Without getting too technical, you should keep your ratio as low as possible. Harzog adds that “the golden rule is to keep your ratio under 30% so it doesn’t lower your score. But if you want to really boost your score, keep it under 10%.” For instance, if your credit limit on a given card is $10,000, you should carry less than a $1,000 balance if you want to stay under a 10% utilization ratio.

BONUS TIP!

If you have credit card debt, consider taking advantage of a 0% balance transfer offer. This can really help you slash interest charges since there is little to no interest that is charged during the intro period.

I generally also advise consumers not to worry about credit utilization when making a balance transfer. Simply put, your priority should be on paying down your debt as soon as possible rather than on the temporary impact to your credit score as your score should naturally increase as you pay down debt.

3) A short credit history

The length of your credit history is important as it accounts for 15% of your overall score. As you might expect, the longer your credit history is, the better in terms of your score. If your credit history is only a year or two old or you have no credit, you may have what the industry refers to as a “thin credit file.”

Detweiler opines that “you’ll get credit, so to speak, for a longer, more well-established credit history. The scoring model will typically look at the age of your oldest credit reference and the average age of all accounts.”

Specially, your FICO score considers the following:

  • How long your accounts are, which includes the age of your oldest account, the age of your newest account and an average age of all your accounts
  • How long certain accounts have been open
  • How long it has been since you used certain accounts

As you can probably guess, having a long credit history of say 10-20 plus years can benefit your score greatly. This is one reason why establishing credit at an early age is important.

BONUS TIP!

Although it may seem counterintuitive, Herzog suggests that you don’t close older card accounts that you’re not using. The account will stay on your credit report for up to 10 years, so your credit history isn’t an immediate issue, but credit utilization is.

When you cancel a card, she explains that you lose the available credit associated with it. This makes your credit utilization ratio go up, which in turn can lower your score. This only makes sense, however, if the card you’re no longer using doesn’t charge an annual fee.

Final thoughts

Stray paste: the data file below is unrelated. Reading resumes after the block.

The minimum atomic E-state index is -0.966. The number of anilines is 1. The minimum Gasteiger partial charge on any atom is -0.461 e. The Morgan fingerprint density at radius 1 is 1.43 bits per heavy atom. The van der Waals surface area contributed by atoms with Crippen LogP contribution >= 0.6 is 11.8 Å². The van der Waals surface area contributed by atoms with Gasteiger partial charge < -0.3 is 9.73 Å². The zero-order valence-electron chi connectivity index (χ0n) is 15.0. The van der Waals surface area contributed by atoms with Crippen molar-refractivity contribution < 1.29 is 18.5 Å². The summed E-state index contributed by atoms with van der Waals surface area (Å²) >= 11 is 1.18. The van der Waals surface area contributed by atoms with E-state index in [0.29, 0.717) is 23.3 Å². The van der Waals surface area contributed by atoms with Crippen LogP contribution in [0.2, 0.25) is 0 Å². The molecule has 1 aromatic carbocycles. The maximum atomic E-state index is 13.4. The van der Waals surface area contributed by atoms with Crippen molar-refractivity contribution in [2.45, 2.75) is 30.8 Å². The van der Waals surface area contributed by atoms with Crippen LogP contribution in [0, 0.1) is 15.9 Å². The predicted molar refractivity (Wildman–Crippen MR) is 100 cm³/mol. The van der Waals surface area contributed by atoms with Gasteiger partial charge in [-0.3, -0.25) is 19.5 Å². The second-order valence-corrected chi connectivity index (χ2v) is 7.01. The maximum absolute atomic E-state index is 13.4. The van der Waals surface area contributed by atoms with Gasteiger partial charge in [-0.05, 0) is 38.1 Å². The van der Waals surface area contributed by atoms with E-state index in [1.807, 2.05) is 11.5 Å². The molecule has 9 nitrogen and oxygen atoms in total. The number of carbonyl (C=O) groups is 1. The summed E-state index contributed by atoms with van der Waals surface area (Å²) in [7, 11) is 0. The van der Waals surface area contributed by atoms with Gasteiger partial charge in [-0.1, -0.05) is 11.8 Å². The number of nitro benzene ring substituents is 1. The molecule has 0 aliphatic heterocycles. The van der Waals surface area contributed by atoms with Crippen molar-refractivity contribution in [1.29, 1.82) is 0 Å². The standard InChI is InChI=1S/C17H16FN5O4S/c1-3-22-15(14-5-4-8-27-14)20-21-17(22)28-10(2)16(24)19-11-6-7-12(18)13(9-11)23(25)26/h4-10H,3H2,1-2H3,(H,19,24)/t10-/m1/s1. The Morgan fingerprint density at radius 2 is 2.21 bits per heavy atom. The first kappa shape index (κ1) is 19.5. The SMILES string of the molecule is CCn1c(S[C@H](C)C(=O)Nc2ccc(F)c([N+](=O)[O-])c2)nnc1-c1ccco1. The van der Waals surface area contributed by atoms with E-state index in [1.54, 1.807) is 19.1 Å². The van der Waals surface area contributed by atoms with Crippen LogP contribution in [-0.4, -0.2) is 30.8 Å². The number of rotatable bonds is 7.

Having a good credit score can be financially empowering and a savvy way to improve your score is to better understand the main factors that are hurting your score.

The good news is that figuring out what hurts your score the most is fairly straightforward. While there are certainly other smaller factors that can affect your score, such as your mix of credit and credit inquiries, the “big three” factors listed above account for a whopping 80% of your score.

Understanding how these three main factors can hurt your score only requires a bit of probing. Detweiler explains, for example, that if you have an on-time payment history and your score is low, then it’s likely you have a “thin credit file” or that the utilization on at least one of the cards you carry is high.

The other piece of good news is that if you’ve suffered from bad credit or have no credit, you can rebuild or build your credit in a fairly short timeframe (think six to 18 months as opposed to six to 18 years!) using simple self-help techniques without paying a dime to a service that offers “credit repair.”

If you encounter problems with the self-help approach, Detweiler advises seeking outside help. Some nonprofit credit counseling agencies, for example, may be willing to meet with you for no charge and give you suggestions.

author
Curtis Arnold
CardRatings Founder

Curtis founded Cardratings.com in 1998 and, in so doing, helped pioneer the concept of rating credit cards. He has been a nationally recognized expert in consumer credit for well over 20 years. He is the author of “How You Can Profit from Credit Cards: Using...Read more

Featured Partner Cards:

Disclaimer:

The information in this article is believed to be accurate as of the date it was written. Please keep in mind that credit card offers change frequently. Therefore, we cannot guarantee the accuracy of the information in this article. Reasonable efforts are made to maintain accurate information. See the online credit card application for full terms and conditions on offers and rewards. Please verify all terms and conditions of any credit card prior to applying.

This content is not provided by any company mentioned in this article. Any opinions, analyses, reviews or recommendations expressed here are those of the author’s alone, and have not been reviewed, approved or otherwise endorsed by any such company. CardRatings.com does not review every company or every offer available on the market.